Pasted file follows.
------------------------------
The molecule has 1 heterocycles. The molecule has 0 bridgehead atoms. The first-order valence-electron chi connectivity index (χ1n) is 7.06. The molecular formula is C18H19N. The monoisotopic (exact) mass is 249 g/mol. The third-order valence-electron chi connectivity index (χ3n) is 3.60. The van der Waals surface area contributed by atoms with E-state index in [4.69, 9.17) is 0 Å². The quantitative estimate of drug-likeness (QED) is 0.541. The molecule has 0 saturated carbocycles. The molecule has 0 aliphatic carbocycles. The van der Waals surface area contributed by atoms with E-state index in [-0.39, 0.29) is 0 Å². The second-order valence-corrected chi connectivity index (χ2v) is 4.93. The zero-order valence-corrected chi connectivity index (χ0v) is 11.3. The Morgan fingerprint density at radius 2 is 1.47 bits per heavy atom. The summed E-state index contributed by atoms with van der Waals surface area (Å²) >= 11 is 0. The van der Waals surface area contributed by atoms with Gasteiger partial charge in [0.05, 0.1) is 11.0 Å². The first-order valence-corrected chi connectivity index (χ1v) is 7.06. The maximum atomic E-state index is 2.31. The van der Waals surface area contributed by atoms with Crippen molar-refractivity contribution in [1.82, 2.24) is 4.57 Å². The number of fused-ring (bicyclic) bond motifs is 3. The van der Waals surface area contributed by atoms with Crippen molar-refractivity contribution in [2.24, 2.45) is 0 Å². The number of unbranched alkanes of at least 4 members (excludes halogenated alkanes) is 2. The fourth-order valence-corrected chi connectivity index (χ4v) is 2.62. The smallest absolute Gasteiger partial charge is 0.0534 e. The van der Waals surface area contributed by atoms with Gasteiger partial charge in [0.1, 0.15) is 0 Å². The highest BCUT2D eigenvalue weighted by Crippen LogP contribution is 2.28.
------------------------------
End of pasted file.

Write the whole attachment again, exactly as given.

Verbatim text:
The molecule has 1 heterocycles. The molecule has 0 bridgehead atoms. The first-order valence-electron chi connectivity index (χ1n) is 7.06. The molecular formula is C18H19N. The monoisotopic (exact) mass is 249 g/mol. The third-order valence-electron chi connectivity index (χ3n) is 3.60. The van der Waals surface area contributed by atoms with E-state index in [4.69, 9.17) is 0 Å². The quantitative estimate of drug-likeness (QED) is 0.541. The molecule has 0 saturated carbocycles. The molecule has 0 aliphatic carbocycles. The van der Waals surface area contributed by atoms with E-state index in [-0.39, 0.29) is 0 Å². The second-order valence-corrected chi connectivity index (χ2v) is 4.93. The zero-order valence-corrected chi connectivity index (χ0v) is 11.3. The Morgan fingerprint density at radius 2 is 1.47 bits per heavy atom. The summed E-state index contributed by atoms with van der Waals surface area (Å²) >= 11 is 0. The van der Waals surface area contributed by atoms with Gasteiger partial charge in [0.05, 0.1) is 11.0 Å². The first-order valence-corrected chi connectivity index (χ1v) is 7.06. The maximum atomic E-state index is 2.31. The van der Waals surface area contributed by atoms with Crippen molar-refractivity contribution in [1.82, 2.24) is 4.57 Å². The number of fused-ring (bicyclic) bond motifs is 3. The van der Waals surface area contributed by atoms with Crippen molar-refractivity contribution in [2.24, 2.45) is 0 Å². The number of unbranched alkanes of at least 4 members (excludes halogenated alkanes) is 2. The fourth-order valence-corrected chi connectivity index (χ4v) is 2.62. The smallest absolute Gasteiger partial charge is 0.0534 e. The van der Waals surface area contributed by atoms with Gasteiger partial charge in [0.1, 0.15) is 0 Å². The highest BCUT2D eigenvalue weighted by Crippen LogP contribution is 2.28.